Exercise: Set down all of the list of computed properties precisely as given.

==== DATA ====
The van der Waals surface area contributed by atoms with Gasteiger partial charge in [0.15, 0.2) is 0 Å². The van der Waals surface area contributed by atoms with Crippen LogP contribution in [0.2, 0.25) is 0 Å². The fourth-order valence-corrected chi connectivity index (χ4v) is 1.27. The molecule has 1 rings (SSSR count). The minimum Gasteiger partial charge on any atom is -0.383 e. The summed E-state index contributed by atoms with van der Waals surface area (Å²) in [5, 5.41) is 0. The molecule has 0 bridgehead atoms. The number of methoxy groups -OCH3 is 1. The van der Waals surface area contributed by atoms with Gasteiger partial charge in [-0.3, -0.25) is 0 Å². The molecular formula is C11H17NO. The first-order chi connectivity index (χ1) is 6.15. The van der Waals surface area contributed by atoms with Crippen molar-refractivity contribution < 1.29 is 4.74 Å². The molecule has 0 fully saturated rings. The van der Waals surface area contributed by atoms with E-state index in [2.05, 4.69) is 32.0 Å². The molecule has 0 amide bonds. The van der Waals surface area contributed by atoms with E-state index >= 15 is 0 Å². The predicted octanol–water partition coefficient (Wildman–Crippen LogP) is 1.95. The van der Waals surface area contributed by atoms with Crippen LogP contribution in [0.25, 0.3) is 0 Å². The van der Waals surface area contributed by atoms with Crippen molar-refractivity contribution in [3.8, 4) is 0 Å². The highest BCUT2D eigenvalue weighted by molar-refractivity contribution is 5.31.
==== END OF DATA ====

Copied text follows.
The van der Waals surface area contributed by atoms with Gasteiger partial charge in [0.15, 0.2) is 0 Å². The van der Waals surface area contributed by atoms with Crippen LogP contribution in [0.2, 0.25) is 0 Å². The fourth-order valence-corrected chi connectivity index (χ4v) is 1.27. The molecule has 1 rings (SSSR count). The minimum Gasteiger partial charge on any atom is -0.383 e. The summed E-state index contributed by atoms with van der Waals surface area (Å²) in [5, 5.41) is 0. The molecule has 0 bridgehead atoms. The number of methoxy groups -OCH3 is 1. The van der Waals surface area contributed by atoms with Gasteiger partial charge in [-0.3, -0.25) is 0 Å². The molecular formula is C11H17NO. The first-order chi connectivity index (χ1) is 6.15. The van der Waals surface area contributed by atoms with Crippen molar-refractivity contribution < 1.29 is 4.74 Å². The molecule has 0 fully saturated rings. The van der Waals surface area contributed by atoms with E-state index in [2.05, 4.69) is 32.0 Å². The molecule has 0 amide bonds. The van der Waals surface area contributed by atoms with E-state index >= 15 is 0 Å². The predicted octanol–water partition coefficient (Wildman–Crippen LogP) is 1.95. The van der Waals surface area contributed by atoms with Crippen LogP contribution in [0.25, 0.3) is 0 Å². The van der Waals surface area contributed by atoms with Crippen molar-refractivity contribution in [3.8, 4) is 0 Å². The highest BCUT2D eigenvalue weighted by molar-refractivity contribution is 5.31.